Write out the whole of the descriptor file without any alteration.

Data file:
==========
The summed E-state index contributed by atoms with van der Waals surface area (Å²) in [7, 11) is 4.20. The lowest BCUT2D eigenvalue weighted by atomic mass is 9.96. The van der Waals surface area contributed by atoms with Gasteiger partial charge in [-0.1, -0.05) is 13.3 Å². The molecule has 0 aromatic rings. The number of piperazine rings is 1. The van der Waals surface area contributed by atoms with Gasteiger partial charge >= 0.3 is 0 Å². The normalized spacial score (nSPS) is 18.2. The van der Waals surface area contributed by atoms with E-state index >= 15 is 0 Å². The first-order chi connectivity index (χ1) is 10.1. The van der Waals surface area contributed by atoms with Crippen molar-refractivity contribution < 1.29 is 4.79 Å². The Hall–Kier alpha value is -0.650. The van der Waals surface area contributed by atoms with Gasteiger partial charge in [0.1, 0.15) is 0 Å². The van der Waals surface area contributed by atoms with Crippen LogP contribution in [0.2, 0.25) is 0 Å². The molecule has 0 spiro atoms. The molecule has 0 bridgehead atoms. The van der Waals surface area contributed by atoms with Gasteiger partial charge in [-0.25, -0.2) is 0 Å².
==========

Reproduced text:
The summed E-state index contributed by atoms with van der Waals surface area (Å²) in [7, 11) is 4.20. The lowest BCUT2D eigenvalue weighted by atomic mass is 9.96. The van der Waals surface area contributed by atoms with Gasteiger partial charge in [-0.1, -0.05) is 13.3 Å². The molecule has 0 aromatic rings. The number of piperazine rings is 1. The van der Waals surface area contributed by atoms with Gasteiger partial charge >= 0.3 is 0 Å². The normalized spacial score (nSPS) is 18.2. The van der Waals surface area contributed by atoms with E-state index >= 15 is 0 Å². The first-order chi connectivity index (χ1) is 10.1. The van der Waals surface area contributed by atoms with Crippen molar-refractivity contribution < 1.29 is 4.79 Å². The Hall–Kier alpha value is -0.650. The van der Waals surface area contributed by atoms with Gasteiger partial charge in [0.1, 0.15) is 0 Å². The van der Waals surface area contributed by atoms with Crippen LogP contribution in [0.2, 0.25) is 0 Å². The molecule has 0 spiro atoms. The molecule has 0 bridgehead atoms. The van der Waals surface area contributed by atoms with Gasteiger partial charge in [-0.25, -0.2) is 0 Å².